Category Archives: Academe

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George Curme: Orthographic Radical

As I promised last week, let me briefly discuss a further noteworthy fact about an interesting 1914 paper by George O. Curme. When I first saw the paper I thought there was a PDF encoding bug, or my eyes were playing tricks, but not so. It turns out that Curme was a radical reformer in one respect: He published his paper using an extensively revised spelling system. (My quotations from him last week regularized his spellings to current practice.)

Curme was apparently following proposals made ove…

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Why I Don’t Use Track Changes on Students’ Papers

icon256They arrive now, in a flood, the end-of term papers. For the most part, they are beyond revision at this point, and the task ahead consists mostly of assessment. Still, I find myself clinging to my Luddite position of accepting papers only in hard copy, regardless of the risk of germ transmission by paper, regardless of deforestation, regardless of the printing costs or the various excuses the demand engenders. The main reason for my old-fashioned insistence is that I still find some students he…

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A Postcard From Vienna

uniwien

Vienna, Austria—I don’t think any lecturing visit has left me quite as awestruck as my visit this week to the University of Vienna. The mind boggles both at the roster of former faculty (Adorno, Boltzmann, Brentano, Freud, Hayek, Kaposi, Lorenz, Luick, von Mises, Schleicher, Schrödinger, Schumpeter…) and at the list of notable alumni (Bettelheim, Doppler, Feyerabend, Gödel, Husserl, Koestler, Mahler, Mendel, Popper, Preminger…).

It was here in the 1920s that Moritz Schlick organized the Ernst M…

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Disputing Linguistic Myths

arrernte_pronouns

I remarked in a recent post that the reason I spend time disputing silly things people say about English grammar is that I take seriously my job description as a professor. But I’ve actually been working to rebut silly claims about language (not just English) since I was an undergraduate.

In the 1956 British edition of The Guinness Book of Records, which I browsed for hours when I was a boy, the section on language (Page 118) has an entry headed MOST PRIMITIVE LANGUAGE. The rosette for “probabl…

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Humanities Need a STEM

As long as I can remember, the humanities have felt neglected at our colleges and universities—underfunded, underenrolled, underappreciated by those who want a “practical” education.

Recently the sciences have felt neglected too, at least in the matter of enrollment. We have too few young people aiming for careers in science, they say. So, unlike the humanists, they did something practical about it. They created an acronym: STEM. It stands for Science, Technology, Engineering and Mathematics. It…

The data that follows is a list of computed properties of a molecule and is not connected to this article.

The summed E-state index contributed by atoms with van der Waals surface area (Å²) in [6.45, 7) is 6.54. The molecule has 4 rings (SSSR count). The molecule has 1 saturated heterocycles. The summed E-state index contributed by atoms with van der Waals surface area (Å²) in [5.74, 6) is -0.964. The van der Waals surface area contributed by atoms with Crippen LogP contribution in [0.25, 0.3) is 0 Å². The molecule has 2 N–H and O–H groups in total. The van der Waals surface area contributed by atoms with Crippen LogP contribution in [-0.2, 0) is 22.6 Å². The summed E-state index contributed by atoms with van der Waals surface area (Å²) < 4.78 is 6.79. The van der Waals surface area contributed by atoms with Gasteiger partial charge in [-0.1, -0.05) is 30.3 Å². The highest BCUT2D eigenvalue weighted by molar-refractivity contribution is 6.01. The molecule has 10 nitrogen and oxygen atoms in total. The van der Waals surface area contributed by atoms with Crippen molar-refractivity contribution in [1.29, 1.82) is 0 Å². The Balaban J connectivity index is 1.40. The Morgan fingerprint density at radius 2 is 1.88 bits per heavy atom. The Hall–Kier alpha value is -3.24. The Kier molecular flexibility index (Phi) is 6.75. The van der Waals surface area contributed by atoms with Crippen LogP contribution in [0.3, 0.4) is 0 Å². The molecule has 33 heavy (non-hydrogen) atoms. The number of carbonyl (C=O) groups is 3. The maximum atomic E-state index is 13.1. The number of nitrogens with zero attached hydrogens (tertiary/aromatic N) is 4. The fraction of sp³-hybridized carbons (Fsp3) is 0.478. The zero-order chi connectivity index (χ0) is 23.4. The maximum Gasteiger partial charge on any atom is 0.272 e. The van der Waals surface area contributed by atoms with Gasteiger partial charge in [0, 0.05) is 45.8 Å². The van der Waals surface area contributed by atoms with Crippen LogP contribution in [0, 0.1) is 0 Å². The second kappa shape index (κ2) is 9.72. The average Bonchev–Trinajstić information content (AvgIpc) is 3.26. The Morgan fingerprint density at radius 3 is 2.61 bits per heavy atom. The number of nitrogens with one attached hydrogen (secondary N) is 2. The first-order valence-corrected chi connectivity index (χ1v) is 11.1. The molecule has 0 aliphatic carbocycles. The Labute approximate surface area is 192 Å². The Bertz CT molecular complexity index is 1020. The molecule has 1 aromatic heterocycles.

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The Decline of Grammar Education

exam-f-grade-480x250_1024Mention an interest in grammar education to most people and they will assume you are concerned about incorrect use of English. What concerns me, by contrast, is the incompetence of those who pontificate about it and set quizzes on it. Google fetches more than 300,000 hits for the term "grammar quiz"; yet if quizzes on chemistry were as uninformed as those on grammar, they would ask silly questions on peripheral topics (“Who is the Bunsen burner named after?”), and would make no reference to the

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F.S.M.

FSM ButtonI’m looking at a little blue pin, the size of a quarter, with the words FREE SPEECH in two lines of capitals and below them the abbreviation F.S.M. in smaller capitals curving around the bottom. That’s all. But half a century ago, when I and many others wore it during the fall semester 1964 at the University of California, Berkeley, it made a significant contribution to the success of the most successful political campaign I have ever experienced: the Free Speech Movement. It was created, flouri…

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Writing Instructors: Your Pain Is Felt

Anthony Trollope we are not.

Readers of my polemics against incompetent passive-disparagers (for example, this paper, and this Lingua Franca post) often suggest that I would sing a different tune if I had to grade the student papers they see.

Well, don’t be misled: I teach courses, and I grade papers. And I have to admit that when I saw this opening paragraph in a student paper last week, I did get a sense of what the passive-haters are talking about:

Throughout this essay, the various theories …

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All I Want for Christmas …

Even though European shops seem to resist promoting their Christmas products just a bit longer than their American counterparts, living four weeks away in package-delivery time from most of my family gets me planning my gift-giving early. Which is why I spent some time last week investigating the contents of the 2014 editions of The Best American Essays and The Best American Short Stories—although I don’t know why I bother: The collections are consistently fantastic, and this year’s are no excep…

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Talking About Word Aversion on TV

Language Log has devoted occasional posts to word aversion since Mark Liberman first discussed it in 2007. The New Yorker took it up in April 2012, and the Huffington Post did likewise that December (though neither used the term “word aversion”). Slate magazine followed in April 2013, and then various British newspapers; and now I’ve been asked to discuss the topic on a BBC early-evening magazine-style TV program, The One Show.

You might think it’s a big strike against me that I’ve never researc…